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Brooks Cambium C17 saddle



Wonderfully comfortable fusion of classic ideas and modern materials

At every product is thoroughly tested for as long as it takes to get a proper insight into how well it works. Our reviewers are experienced cyclists that we trust to be objective. While we strive to ensure that opinions expressed are backed up by facts, reviews are by their nature an informed opinion, not a definitive verdict. We don't intentionally try to break anything (except locks) but we do try to look for weak points in any design. The overall score is not just an average of the other scores: it reflects both a product's function and value – with value determined by how a product compares with items of similar spec, quality, and price.

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What do you get if you combine the classic Brooks 'hammock' saddle design with thoroughly modern materials? You get the supremely comfortable Cambium C17.

The Brooks England Way is to make a saddle by stretching a piece of good-quality cowhide across a metal frame so the rider sits on a slightly flexible platform that can move and conform. Over time, the leather wears in and shapes itself to the rider's bum, rather like a good pair of shoes.

It's an approach that some swear by, guarding a prized, well-worn Brooks saddle as jealously as Gollum coveting the ring, and passing it on from bike to bike.

But some find the wait for a Brooks to fit well is too long. In search of instant gratification of the ischial bones, they work their way through a succession of standard seats with plastic hulls, foam or gel padding and leather or microfiber covers, eventually ending up with saddles that more or less work.

The Cambium is a third path to enlightenment. It has the same basic structure as a classic Brooks saddle, but instead of a sheet of leather across the ends of the rails, Brooks has come up with a combination of vulcanised natural rubber, cotton canvas and structural textile for the top.

This top is inherently flexible, like a worn leather Brooks or a new one with the tension backed off slightly, and it moves slightly as you pedal. It supports you where you need it, and the movement helps prevent chafing.

There's still a getting-used-to-it period as your bum adapts to the shape, but it's been very brief for me: a couple of 35km rides and I was completely comfortable after 100km in the saddle, buttocks cosseted by the Cambium's comfy hammock design.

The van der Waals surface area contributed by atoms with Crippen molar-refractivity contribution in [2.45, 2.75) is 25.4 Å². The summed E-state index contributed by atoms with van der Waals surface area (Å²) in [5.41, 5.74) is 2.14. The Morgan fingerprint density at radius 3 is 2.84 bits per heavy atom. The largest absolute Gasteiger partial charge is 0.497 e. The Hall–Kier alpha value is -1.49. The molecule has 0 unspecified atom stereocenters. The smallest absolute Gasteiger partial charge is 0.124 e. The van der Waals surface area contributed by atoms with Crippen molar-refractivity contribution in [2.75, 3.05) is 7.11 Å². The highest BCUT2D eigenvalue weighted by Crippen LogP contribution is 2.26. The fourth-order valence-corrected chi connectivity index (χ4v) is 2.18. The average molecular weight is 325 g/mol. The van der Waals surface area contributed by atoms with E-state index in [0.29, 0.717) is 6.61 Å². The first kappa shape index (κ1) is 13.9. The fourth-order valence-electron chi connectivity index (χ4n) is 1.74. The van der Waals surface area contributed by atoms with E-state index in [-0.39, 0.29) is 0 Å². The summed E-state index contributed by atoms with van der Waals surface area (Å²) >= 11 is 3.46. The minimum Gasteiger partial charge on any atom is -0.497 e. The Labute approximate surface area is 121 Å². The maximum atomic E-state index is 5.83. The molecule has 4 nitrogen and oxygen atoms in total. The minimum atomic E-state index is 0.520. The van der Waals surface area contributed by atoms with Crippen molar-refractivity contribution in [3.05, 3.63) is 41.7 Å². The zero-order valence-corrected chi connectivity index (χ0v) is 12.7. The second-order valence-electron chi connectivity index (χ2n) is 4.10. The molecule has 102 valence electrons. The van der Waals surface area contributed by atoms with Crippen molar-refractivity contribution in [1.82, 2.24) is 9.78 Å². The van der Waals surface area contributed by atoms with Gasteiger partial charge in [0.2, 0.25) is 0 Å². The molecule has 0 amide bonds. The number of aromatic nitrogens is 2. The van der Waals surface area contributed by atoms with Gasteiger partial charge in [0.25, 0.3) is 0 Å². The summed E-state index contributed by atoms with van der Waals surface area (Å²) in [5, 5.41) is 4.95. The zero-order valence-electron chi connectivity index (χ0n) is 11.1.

As well as the flexible, slightly stretchy rubber top, the Cambium provides its comfort by suspending you between the saddle ends. Regular saddles do this to an extent as well, but their rail ends are usually much closer together than the Cambium's, so you don't get as much of a suspension effect.

But here, you have a real hammock effect and that makes the Cambium supremely comfortable, for me at least. After Sunday's 100km ride, the rest of me was trashed after the inevitable final scamper back into town, but my bum was completely comfortable.

It's quite a wide saddle, significantly broader than my previous favourite, stablemate fizik's Aliante. I'm surprised to say that didn't matter. I'd like to try the narrower version, the C15, that Brooks has in the works, but I suspect that the ability of the Cambium to move with you means width — or rather narrowness — is less important.

The Cambium not quite the first non-leather hammock saddle from the family of companies of which Brooks is part. Parent Selle Royal also owns fizik and there's a conceptual relationship between classic Brooks saddles and fizik's Kurve saddles. You can tweak the comfort of a Kurve by changing the hull tension, for example, and the rail attachment points are a long way apart.

But where fizik went high-tech with the Kurve, with lots of carbon fiber and other clever composites, the Cambium is much more down to earth and has an artisanal beauty. The cast aluminium ends are pleasingly curved and the top has a hand-crafted look, even though it must be moulded. It's a lovely thing, and not at all out of place on a high-end bike.

This isn't a saddle for weight-weenies though. At 418g it's probably the heaviest saddle with a three-figure price tag aside from classic Brooks or similar leather seats. Even the Brooks Swallow Classic titanium at 360g is lighter, though that saddle's titanium hardware does mean it's also eye-wateringly expensive.

At £105 the Cambium is right in the ballpark of high-end saddles as far as price goes, and you can see where the money's gone.